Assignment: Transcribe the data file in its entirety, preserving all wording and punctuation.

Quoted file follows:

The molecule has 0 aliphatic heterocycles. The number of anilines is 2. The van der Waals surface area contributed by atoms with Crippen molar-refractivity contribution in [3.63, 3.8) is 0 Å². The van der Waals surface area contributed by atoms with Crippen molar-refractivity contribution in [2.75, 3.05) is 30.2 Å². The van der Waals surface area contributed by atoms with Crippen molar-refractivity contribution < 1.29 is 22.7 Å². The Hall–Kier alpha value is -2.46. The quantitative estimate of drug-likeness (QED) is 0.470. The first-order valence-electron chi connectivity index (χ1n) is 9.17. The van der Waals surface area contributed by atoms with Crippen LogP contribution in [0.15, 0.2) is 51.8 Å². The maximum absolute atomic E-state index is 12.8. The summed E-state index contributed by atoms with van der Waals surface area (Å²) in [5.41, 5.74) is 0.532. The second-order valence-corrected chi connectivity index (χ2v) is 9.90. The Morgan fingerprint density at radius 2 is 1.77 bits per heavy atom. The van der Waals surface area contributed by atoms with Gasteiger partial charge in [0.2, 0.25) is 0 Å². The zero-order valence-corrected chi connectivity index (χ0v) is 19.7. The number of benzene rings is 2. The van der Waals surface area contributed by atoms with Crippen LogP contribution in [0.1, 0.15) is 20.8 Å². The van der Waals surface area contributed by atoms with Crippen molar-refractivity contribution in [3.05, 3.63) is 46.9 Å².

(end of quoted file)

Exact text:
The molecule has 0 aliphatic heterocycles. The number of anilines is 2. The van der Waals surface area contributed by atoms with Crippen molar-refractivity contribution in [3.63, 3.8) is 0 Å². The van der Waals surface area contributed by atoms with Crippen molar-refractivity contribution in [2.75, 3.05) is 30.2 Å². The van der Waals surface area contributed by atoms with Crippen molar-refractivity contribution < 1.29 is 22.7 Å². The Hall–Kier alpha value is -2.46. The quantitative estimate of drug-likeness (QED) is 0.470. The first-order valence-electron chi connectivity index (χ1n) is 9.17. The van der Waals surface area contributed by atoms with Crippen LogP contribution in [0.15, 0.2) is 51.8 Å². The maximum absolute atomic E-state index is 12.8. The summed E-state index contributed by atoms with van der Waals surface area (Å²) in [5.41, 5.74) is 0.532. The second-order valence-corrected chi connectivity index (χ2v) is 9.90. The Morgan fingerprint density at radius 2 is 1.77 bits per heavy atom. The van der Waals surface area contributed by atoms with Gasteiger partial charge in [0.2, 0.25) is 0 Å². The zero-order valence-corrected chi connectivity index (χ0v) is 19.7. The number of benzene rings is 2. The van der Waals surface area contributed by atoms with Crippen LogP contribution in [0.1, 0.15) is 20.8 Å². The van der Waals surface area contributed by atoms with Crippen molar-refractivity contribution in [3.05, 3.63) is 46.9 Å².